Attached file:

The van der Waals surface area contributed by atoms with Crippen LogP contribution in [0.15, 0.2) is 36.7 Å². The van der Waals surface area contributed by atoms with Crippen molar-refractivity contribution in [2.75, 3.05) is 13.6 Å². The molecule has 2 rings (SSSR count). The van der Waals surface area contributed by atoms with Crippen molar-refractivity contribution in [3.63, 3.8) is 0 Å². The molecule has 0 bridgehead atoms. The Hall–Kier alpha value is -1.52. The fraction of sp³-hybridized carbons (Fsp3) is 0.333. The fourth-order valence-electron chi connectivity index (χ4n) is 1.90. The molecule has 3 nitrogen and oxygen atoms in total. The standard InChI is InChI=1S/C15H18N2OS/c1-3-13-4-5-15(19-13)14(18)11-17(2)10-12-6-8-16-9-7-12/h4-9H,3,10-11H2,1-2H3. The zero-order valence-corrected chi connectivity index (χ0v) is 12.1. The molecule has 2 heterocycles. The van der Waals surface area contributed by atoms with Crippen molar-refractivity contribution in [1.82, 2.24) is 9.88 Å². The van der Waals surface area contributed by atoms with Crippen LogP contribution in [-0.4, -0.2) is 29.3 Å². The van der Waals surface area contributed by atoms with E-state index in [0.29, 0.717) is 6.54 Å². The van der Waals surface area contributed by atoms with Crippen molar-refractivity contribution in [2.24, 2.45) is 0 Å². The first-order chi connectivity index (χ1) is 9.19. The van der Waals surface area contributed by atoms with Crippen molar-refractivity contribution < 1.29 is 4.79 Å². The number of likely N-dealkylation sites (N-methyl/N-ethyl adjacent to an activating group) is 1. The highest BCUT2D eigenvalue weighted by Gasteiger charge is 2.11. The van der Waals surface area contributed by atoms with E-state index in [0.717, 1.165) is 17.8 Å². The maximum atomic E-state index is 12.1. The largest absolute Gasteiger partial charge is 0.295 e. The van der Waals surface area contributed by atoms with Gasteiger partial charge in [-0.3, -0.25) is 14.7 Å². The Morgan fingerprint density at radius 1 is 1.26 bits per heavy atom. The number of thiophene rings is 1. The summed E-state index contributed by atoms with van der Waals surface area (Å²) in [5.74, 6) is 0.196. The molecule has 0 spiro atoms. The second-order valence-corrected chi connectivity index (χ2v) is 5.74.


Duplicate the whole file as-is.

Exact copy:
The van der Waals surface area contributed by atoms with Crippen LogP contribution in [0.15, 0.2) is 36.7 Å². The van der Waals surface area contributed by atoms with Crippen molar-refractivity contribution in [2.75, 3.05) is 13.6 Å². The molecule has 2 rings (SSSR count). The van der Waals surface area contributed by atoms with Crippen molar-refractivity contribution in [3.63, 3.8) is 0 Å². The molecule has 0 bridgehead atoms. The Hall–Kier alpha value is -1.52. The fraction of sp³-hybridized carbons (Fsp3) is 0.333. The fourth-order valence-electron chi connectivity index (χ4n) is 1.90. The molecule has 3 nitrogen and oxygen atoms in total. The standard InChI is InChI=1S/C15H18N2OS/c1-3-13-4-5-15(19-13)14(18)11-17(2)10-12-6-8-16-9-7-12/h4-9H,3,10-11H2,1-2H3. The zero-order valence-corrected chi connectivity index (χ0v) is 12.1. The molecule has 2 heterocycles. The van der Waals surface area contributed by atoms with Crippen molar-refractivity contribution in [1.82, 2.24) is 9.88 Å². The van der Waals surface area contributed by atoms with Crippen LogP contribution in [-0.4, -0.2) is 29.3 Å². The van der Waals surface area contributed by atoms with E-state index in [0.29, 0.717) is 6.54 Å². The van der Waals surface area contributed by atoms with Crippen molar-refractivity contribution in [2.24, 2.45) is 0 Å². The first-order chi connectivity index (χ1) is 9.19. The van der Waals surface area contributed by atoms with Crippen molar-refractivity contribution < 1.29 is 4.79 Å². The number of likely N-dealkylation sites (N-methyl/N-ethyl adjacent to an activating group) is 1. The highest BCUT2D eigenvalue weighted by Gasteiger charge is 2.11. The van der Waals surface area contributed by atoms with E-state index in [0.717, 1.165) is 17.8 Å². The maximum atomic E-state index is 12.1. The largest absolute Gasteiger partial charge is 0.295 e. The van der Waals surface area contributed by atoms with Gasteiger partial charge in [-0.3, -0.25) is 14.7 Å². The Morgan fingerprint density at radius 1 is 1.26 bits per heavy atom. The number of thiophene rings is 1. The summed E-state index contributed by atoms with van der Waals surface area (Å²) in [5.74, 6) is 0.196. The molecule has 0 spiro atoms. The second-order valence-corrected chi connectivity index (χ2v) is 5.74.